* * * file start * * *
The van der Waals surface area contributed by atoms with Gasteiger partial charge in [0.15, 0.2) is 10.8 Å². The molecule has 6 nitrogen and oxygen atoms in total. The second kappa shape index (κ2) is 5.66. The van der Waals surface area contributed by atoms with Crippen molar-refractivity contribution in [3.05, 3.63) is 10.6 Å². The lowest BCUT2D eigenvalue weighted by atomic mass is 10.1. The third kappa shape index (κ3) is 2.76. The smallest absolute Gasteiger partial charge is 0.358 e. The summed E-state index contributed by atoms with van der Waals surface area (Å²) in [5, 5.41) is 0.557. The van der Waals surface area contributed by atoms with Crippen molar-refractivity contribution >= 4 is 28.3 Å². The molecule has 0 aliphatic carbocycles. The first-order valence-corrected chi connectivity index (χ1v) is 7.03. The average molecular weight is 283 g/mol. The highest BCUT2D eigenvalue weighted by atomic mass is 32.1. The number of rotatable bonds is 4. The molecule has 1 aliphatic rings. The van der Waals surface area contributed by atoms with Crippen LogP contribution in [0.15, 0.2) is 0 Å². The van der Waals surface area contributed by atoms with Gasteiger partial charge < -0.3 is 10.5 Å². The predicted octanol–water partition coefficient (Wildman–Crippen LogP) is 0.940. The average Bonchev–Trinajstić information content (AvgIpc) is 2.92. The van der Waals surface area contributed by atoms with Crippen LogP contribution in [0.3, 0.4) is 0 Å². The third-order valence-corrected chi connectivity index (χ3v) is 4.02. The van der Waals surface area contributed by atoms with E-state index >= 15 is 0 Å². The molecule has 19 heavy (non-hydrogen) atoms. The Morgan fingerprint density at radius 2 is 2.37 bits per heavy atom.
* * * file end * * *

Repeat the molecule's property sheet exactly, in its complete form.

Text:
The van der Waals surface area contributed by atoms with Gasteiger partial charge in [0.15, 0.2) is 10.8 Å². The molecule has 6 nitrogen and oxygen atoms in total. The second kappa shape index (κ2) is 5.66. The van der Waals surface area contributed by atoms with Crippen molar-refractivity contribution in [3.05, 3.63) is 10.6 Å². The lowest BCUT2D eigenvalue weighted by atomic mass is 10.1. The third kappa shape index (κ3) is 2.76. The smallest absolute Gasteiger partial charge is 0.358 e. The summed E-state index contributed by atoms with van der Waals surface area (Å²) in [5, 5.41) is 0.557. The van der Waals surface area contributed by atoms with Crippen molar-refractivity contribution >= 4 is 28.3 Å². The molecule has 0 aliphatic carbocycles. The first-order valence-corrected chi connectivity index (χ1v) is 7.03. The average molecular weight is 283 g/mol. The highest BCUT2D eigenvalue weighted by atomic mass is 32.1. The number of rotatable bonds is 4. The molecule has 1 aliphatic rings. The van der Waals surface area contributed by atoms with Crippen LogP contribution in [0.15, 0.2) is 0 Å². The van der Waals surface area contributed by atoms with Gasteiger partial charge < -0.3 is 10.5 Å². The predicted octanol–water partition coefficient (Wildman–Crippen LogP) is 0.940. The average Bonchev–Trinajstić information content (AvgIpc) is 2.92. The van der Waals surface area contributed by atoms with Crippen LogP contribution in [0.3, 0.4) is 0 Å². The third-order valence-corrected chi connectivity index (χ3v) is 4.02. The van der Waals surface area contributed by atoms with E-state index >= 15 is 0 Å². The molecule has 19 heavy (non-hydrogen) atoms. The Morgan fingerprint density at radius 2 is 2.37 bits per heavy atom.